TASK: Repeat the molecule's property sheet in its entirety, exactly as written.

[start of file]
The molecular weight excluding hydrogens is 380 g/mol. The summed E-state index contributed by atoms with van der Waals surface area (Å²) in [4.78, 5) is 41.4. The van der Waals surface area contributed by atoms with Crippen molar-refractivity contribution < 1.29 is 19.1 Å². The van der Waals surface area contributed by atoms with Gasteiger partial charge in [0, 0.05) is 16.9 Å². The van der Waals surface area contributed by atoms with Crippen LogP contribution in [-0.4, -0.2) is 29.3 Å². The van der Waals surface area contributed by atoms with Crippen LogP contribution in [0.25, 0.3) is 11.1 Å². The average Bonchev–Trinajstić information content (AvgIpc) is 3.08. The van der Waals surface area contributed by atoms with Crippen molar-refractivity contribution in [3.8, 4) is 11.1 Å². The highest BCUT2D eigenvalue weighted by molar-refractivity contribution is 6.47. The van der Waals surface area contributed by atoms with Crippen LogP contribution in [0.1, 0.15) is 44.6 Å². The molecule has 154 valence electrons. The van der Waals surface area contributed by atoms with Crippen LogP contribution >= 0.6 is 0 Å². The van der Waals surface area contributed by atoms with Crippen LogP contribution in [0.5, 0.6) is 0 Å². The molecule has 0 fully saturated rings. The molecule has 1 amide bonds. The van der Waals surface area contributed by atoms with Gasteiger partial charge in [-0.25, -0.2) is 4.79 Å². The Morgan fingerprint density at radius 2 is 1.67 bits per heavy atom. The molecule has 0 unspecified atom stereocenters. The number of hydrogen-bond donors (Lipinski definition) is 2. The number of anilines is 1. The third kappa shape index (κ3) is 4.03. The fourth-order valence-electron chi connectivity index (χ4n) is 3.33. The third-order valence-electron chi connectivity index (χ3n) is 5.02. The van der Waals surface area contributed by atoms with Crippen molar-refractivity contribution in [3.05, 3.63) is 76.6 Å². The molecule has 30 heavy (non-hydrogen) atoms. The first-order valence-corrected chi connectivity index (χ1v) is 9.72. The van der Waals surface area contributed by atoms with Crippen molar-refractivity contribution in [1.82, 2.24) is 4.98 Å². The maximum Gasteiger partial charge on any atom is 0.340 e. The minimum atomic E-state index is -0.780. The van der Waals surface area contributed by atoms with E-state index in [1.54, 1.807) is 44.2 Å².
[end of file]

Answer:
The molecular weight excluding hydrogens is 380 g/mol. The summed E-state index contributed by atoms with van der Waals surface area (Å²) in [4.78, 5) is 41.4. The van der Waals surface area contributed by atoms with Crippen molar-refractivity contribution < 1.29 is 19.1 Å². The van der Waals surface area contributed by atoms with Gasteiger partial charge in [0, 0.05) is 16.9 Å². The van der Waals surface area contributed by atoms with Crippen LogP contribution in [-0.4, -0.2) is 29.3 Å². The van der Waals surface area contributed by atoms with Crippen LogP contribution in [0.25, 0.3) is 11.1 Å². The average Bonchev–Trinajstić information content (AvgIpc) is 3.08. The van der Waals surface area contributed by atoms with Crippen molar-refractivity contribution in [3.8, 4) is 11.1 Å². The highest BCUT2D eigenvalue weighted by molar-refractivity contribution is 6.47. The van der Waals surface area contributed by atoms with Crippen LogP contribution in [0.1, 0.15) is 44.6 Å². The molecule has 154 valence electrons. The van der Waals surface area contributed by atoms with Crippen LogP contribution >= 0.6 is 0 Å². The van der Waals surface area contributed by atoms with Crippen LogP contribution in [0.5, 0.6) is 0 Å². The molecule has 0 fully saturated rings. The molecule has 1 amide bonds. The van der Waals surface area contributed by atoms with Gasteiger partial charge in [-0.25, -0.2) is 4.79 Å². The Morgan fingerprint density at radius 2 is 1.67 bits per heavy atom. The molecule has 0 unspecified atom stereocenters. The number of hydrogen-bond donors (Lipinski definition) is 2. The number of anilines is 1. The third kappa shape index (κ3) is 4.03. The fourth-order valence-electron chi connectivity index (χ4n) is 3.33. The third-order valence-electron chi connectivity index (χ3n) is 5.02. The van der Waals surface area contributed by atoms with Crippen molar-refractivity contribution in [3.05, 3.63) is 76.6 Å². The molecule has 30 heavy (non-hydrogen) atoms. The first-order valence-corrected chi connectivity index (χ1v) is 9.72. The van der Waals surface area contributed by atoms with Crippen molar-refractivity contribution in [1.82, 2.24) is 4.98 Å². The maximum Gasteiger partial charge on any atom is 0.340 e. The minimum atomic E-state index is -0.780. The van der Waals surface area contributed by atoms with E-state index in [1.54, 1.807) is 44.2 Å².